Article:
Saturday, February 21, 2009

The Pluto Files by Neil DeGrasse Tyson

Tyson is always a favorite guest on The Daily Show and this book was discussed on his last interview with Jon Stewart. Library to the rescue!

There are 9 chapters to this fairly short book, all done with wit and an obvious love of science. Tyson goes over Pluto's history, how Pluto was received in our culture, and the descent of how Pluto lost his status as our 9th planet.

Apparently Americans really love Pluto, not only because of it's association with Disney's dog, but because an American discovered Pluto back in 1930 by New Mexican Clyde Tombaugh, a 24 year old farmboy. Tombaugh lived to his 90s to see how Pluto was about to be reclassified and fought it tooth and nail. Ergo, America discovered a planet and it shouldn't be taken away.

The trouble with planets is...a definition for planets was never ever set in stone. In the '00s, the International Astronomical Union began devising a concrete definition for a planet. In 2006, it was determined that Pluto did not meet the new definition - mostly because it didn't clear its own orbit of debris.

This is an excellent book that makes science a lot easier to understand and offsets the jargon with comical letters from outraged children. Tyson has an opinion at the end that suggests a new way of teaching kids about the solar system so that its not only planets that get their day in the to speak.

Tuesday, February 17, 2009

A Year in the Merde by Stephen Clarke

This is a fictional story about an Englishman brought to Paris by the VD company to open up some English tea rooms. This is pretty much a typical fish out of water story, with the English guy, Paul, trying to figure out how to get along with Parisians and learn the language and get laid. The latter being his main goal.

There were some laugh out loud moments and this was a pretty quick read. The plot was okay, somewhat disappearing with Paul's quest for French woman.

Saturday, February 14, 2009

new additions!

Through the library book fair I've added to my library! And only for $9
930 books total now. I just need time to read them all.

New additions:

The Brooklyn Follies: A Novel by Paul Auster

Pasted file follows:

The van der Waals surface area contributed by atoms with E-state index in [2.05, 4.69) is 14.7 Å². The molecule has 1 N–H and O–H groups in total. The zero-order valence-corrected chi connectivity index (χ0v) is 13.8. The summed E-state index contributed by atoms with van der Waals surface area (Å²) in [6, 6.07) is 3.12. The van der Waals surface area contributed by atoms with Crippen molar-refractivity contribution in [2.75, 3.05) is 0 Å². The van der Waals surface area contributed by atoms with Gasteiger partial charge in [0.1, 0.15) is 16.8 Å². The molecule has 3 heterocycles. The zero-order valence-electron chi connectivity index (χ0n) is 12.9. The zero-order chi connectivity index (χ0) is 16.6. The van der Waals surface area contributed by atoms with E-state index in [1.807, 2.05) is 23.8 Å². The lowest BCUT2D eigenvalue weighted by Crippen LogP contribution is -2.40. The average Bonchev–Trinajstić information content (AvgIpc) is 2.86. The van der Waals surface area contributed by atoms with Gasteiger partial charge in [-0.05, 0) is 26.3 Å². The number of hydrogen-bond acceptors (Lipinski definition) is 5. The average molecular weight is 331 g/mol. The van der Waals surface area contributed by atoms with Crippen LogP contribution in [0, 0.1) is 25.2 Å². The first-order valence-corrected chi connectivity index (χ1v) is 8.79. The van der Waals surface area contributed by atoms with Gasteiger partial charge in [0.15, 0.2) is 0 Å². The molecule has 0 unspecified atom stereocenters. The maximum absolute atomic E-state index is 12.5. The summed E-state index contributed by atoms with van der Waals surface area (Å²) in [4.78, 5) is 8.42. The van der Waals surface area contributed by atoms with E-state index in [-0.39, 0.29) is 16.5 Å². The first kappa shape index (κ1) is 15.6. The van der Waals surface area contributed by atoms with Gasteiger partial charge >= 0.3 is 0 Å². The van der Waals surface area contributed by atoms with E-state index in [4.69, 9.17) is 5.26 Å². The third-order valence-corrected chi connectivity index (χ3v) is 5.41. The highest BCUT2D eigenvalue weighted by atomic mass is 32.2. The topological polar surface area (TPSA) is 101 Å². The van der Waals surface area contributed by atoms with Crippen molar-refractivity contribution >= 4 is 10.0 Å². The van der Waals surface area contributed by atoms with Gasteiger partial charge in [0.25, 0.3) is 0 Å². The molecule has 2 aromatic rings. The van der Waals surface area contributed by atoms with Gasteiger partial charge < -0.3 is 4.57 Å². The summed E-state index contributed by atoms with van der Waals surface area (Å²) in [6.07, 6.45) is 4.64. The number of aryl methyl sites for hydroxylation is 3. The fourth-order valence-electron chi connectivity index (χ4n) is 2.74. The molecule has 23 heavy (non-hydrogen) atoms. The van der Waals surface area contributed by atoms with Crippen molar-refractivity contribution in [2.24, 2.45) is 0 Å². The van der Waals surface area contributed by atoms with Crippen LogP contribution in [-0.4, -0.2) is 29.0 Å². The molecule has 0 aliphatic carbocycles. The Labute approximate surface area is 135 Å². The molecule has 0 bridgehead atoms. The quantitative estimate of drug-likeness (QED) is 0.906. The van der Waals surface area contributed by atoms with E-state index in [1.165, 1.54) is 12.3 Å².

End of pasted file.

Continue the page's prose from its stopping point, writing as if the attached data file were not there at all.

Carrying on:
Mandala: A Novel of India by Pearl S. Buck

Resurrection Men: An Inspector Rebus Novel by Ian Rankin

The House of the Spirits by Isabel Allende

The Sinister Pig by Tony Hillerman

A Quiver Full of Arrows by Jeffrey Archer

Main Street by Sinclair Lewis by Sinclair Lewis

From Rags to Bitches: An Autobiography by Mr. Blackwell

Friday, February 6, 2009

Just After Sunset by Stephen King

Stephen has been on my shitlist recently. Finally though, a book of short stories, exactly what I was craving from him. Luckily, this didn't disappoint.

King has a distinct knack for short stories, drawing you in and scaring the bejeebus out of you that he just didn't do in his later novels. In short stories, you have such a limited space to tell your story so you have to be a bit more adept with words. My favorite stories are the ones that plop you right in the middle of a situation and then pulls you right back out again. Haruki Murakami is excellent at this.

King manages to creep the reader (ME!) out by merely suggesting a situation. For example, the story N. gave me creepies that disturbed my sleep simply by telling a story of a guy going to a shrink. The story was told by the shrink's notes and depicted a patient who had severe OCD and firmly believed that a field he had went to was possessed. That's the story, big deal, right? No, the suggestion of what the character believed was happening was enough to put the thought into the readers head. If you look at the story, it's just what a patient tells his shrink - with some dire outcomes. But still, NOTHING really happens. But I was still creeped out.

I really liked Willa although King admitted in his notes it wasn't the best (it wasn't) and The New York Times at Special Bargain Rates was on par with Willa. What happens after death is a special playground for writers with vivid imaginations.

The Cat From Hell reinforced my sincere dislike of the feline variety.

The Things They Left Behind would have pushed me over the edge, had it actually happened to me.

And lastly, of my favorites, The Gingerbread Girl actually made me hold my breath.

Good show, old man. This was a really good collection of what you do best.